The location “Morrow’s Turnout” can be found in newspaper accounts from the 1850s through the early 1880s. Another location name of “Mount Moriah” is used for the future Pineville on train schedules for a two-year period from 1850 until 1852. After 1852, the railroad “officially” drafted the name “Pineville” for the town on their schedule of stops.
The Charlotte and South Carolina Railroad laid rail lines through Pineville in 1850 to the South Carolina State line. The railroad initially called the Pineville stop Mount Moriah, but the stop’s name was changed to Pineville in 1852. In all likelihood, the Pineville name originated from the railroad like so many other town’s names did during this era.
After 1852, the rail line was extended to Fort Mill and other stops on into Columbia, South Carolina. The line eventually operated between Charlotte, North Carolina, and Columbia, South Carolina, and ran for over 110 miles. This was the first railroad to serve Mecklenburg County, North Carolina, and York County, South Carolina. The Charlotte and South Carolina Railroad was a huge economic driver for Charlotte, Pineville, Fort Mill, and every other stop along the route.
The Charlotte and South Carolina Railroad was financed by area businessmen who required a more efficient method of moving their products to market. The completion of the Charlotte and South Carolina Railroad has been singled out as the most impactful economic event in Charlotte’s entire history and for the surrounding areas as well. The railroad’s completion brought with it expanded commerce and better opportunity for the whole region.
During Reconstruction after the American Civil War, investors flocked to the south seeking financial opportunities. Some of these investors funded railroads and other ventures. However, textile mills were the Internet companies of that era. Textile mills seemed to be going up everywhere there was a river or a strong creek to power the mill. And actually, the abundant water sources to power mills in the Catawba-Wateree River Basin and the depressed labor market of the region were ideal for the development of the textile industry. Another advantage to textile production was the overwhelming supply of cotton in the region for these mills.
Pineville became a center of agriculture and textiles in the 1880s and 1890s. Dover Yarn Mill opened in 1890, and in 1902 added a weaving department. At this time, the operation had 9,400 spindles, and 400 looms with over 200 people employed. Cone Mills later purchased Dover Yarn and operated under the Cone Mills name until the mill closed in November of 1991. This mill’s closing left over 500 people unemployed in the Pineville area.
The railroad was a boon to agriculture, especially the cultivation of cash crops such as cotton. The ability to economically ship agricultural products to new markets turned unprofitable crops into profitable crops overnight. In 1850 there were around 320 miles of rail line in North Carolina, and annual cotton production was 73,845 bales. Within ten years, 1860, the rail line had tripled to 1,065, and cotton production had almost doubled to 145,514 bales.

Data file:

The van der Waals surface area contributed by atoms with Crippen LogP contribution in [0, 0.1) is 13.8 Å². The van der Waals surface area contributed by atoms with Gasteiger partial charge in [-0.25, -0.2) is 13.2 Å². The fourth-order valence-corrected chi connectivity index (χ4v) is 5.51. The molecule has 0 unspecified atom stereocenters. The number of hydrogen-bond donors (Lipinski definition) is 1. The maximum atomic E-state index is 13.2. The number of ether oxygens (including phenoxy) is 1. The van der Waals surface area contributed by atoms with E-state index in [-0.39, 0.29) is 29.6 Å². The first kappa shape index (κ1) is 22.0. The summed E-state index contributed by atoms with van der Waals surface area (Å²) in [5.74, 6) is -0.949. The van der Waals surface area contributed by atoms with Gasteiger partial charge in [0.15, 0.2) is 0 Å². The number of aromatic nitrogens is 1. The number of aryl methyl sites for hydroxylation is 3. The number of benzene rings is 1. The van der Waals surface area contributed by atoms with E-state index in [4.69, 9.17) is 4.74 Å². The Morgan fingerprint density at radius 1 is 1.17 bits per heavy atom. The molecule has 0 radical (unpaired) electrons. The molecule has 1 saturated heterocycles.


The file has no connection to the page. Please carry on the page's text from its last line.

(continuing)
Textiles and agriculture continued to play a large role in the economy of Pineville into the early 20th century. The town of Pineville was becoming a center of commerce. There were ten retail stores in downtown Pineville. In the first part of the 20th century, it was common for annual cotton production and sales to equal as much as 6,000 bales. Pineville has one of the area’s first high schools in 1898. This three-teacher institution was considered one of the best in the state, according to Pineville locals.
Agriculture in the Pineville area began to decline during the Great Depression in the 1930s and never recovered to the previous levels. Of course, this trend in agriculture was seen in the entire region as manufacturing became more prevalent during the recovery after the Great Depression. The middle of the 20th century was when Pineville started to become less rural. There were still a great many farms, and agriculture was a force within the economy. However, nearby Charlotte, roughly ten miles away, was beginning to influence Pineville and the regional economy. In 1950, Pineville’s residents voted to pay to connect to the City of Charlotte’s water system.
In 1900, Pineville’s population had grown to 585. This population total is from Pineville’s very first U.S. Census, making it the third-largest municipality in Mecklenburg County. With Davidson being second largest with a population of 904, the largest by far being Charlotte city with a population of 18,091.
United States Census Historical Population
1910 688 34,014
1920 650 46,338
1930 1,108 82,675
1940 1,144 100,899
1960 1,514 201.564
1970 1,948 241,420
1980 1,525 315,474
2020 10,602 874,579
2010 7,479 731,424
2000 3,449 540,828
1990 2,970 395,934
The U.S. Census population data indicates strong and consistent growth for Pineville. However, a side-by-side comparison with the City of Charlotte tells another story or a municipality with a different focus. Population growth has occurred within Charlotte for various economic reasons. Charlotte’s city leaders, in addition, have pursued aggressive annexation of unincorporated areas around Charlotte that have increased the population.
Probably the next big event for Pineville was the Carolina Place Mall that opened in 1991 with 120 stores. The mall has 1,200,000 square feet of retail space on two floors. The current anchor stores are Belk, Dick’s Sporting Goods, Golf Galaxy, Dillard’s, and JCPenney.
Concerns from long-time Pineville residents can be heard along the lines of not being able to tell where Charlotte ends and Pineville begins. This is especially the case in the last thirty years since the opening of Interstate 485 and the infrastructure of N.C. Highway 51, U.S. 21, and U.S. 521. The urban sprawl of neighboring Charlotte and Mecklenburg County as a whole has made Pineville a bedroom community for Charlotte for quite some time. It is estimated the majority of the Pineville population increase is due to residential development geared towards commuters for Charlotte businesses.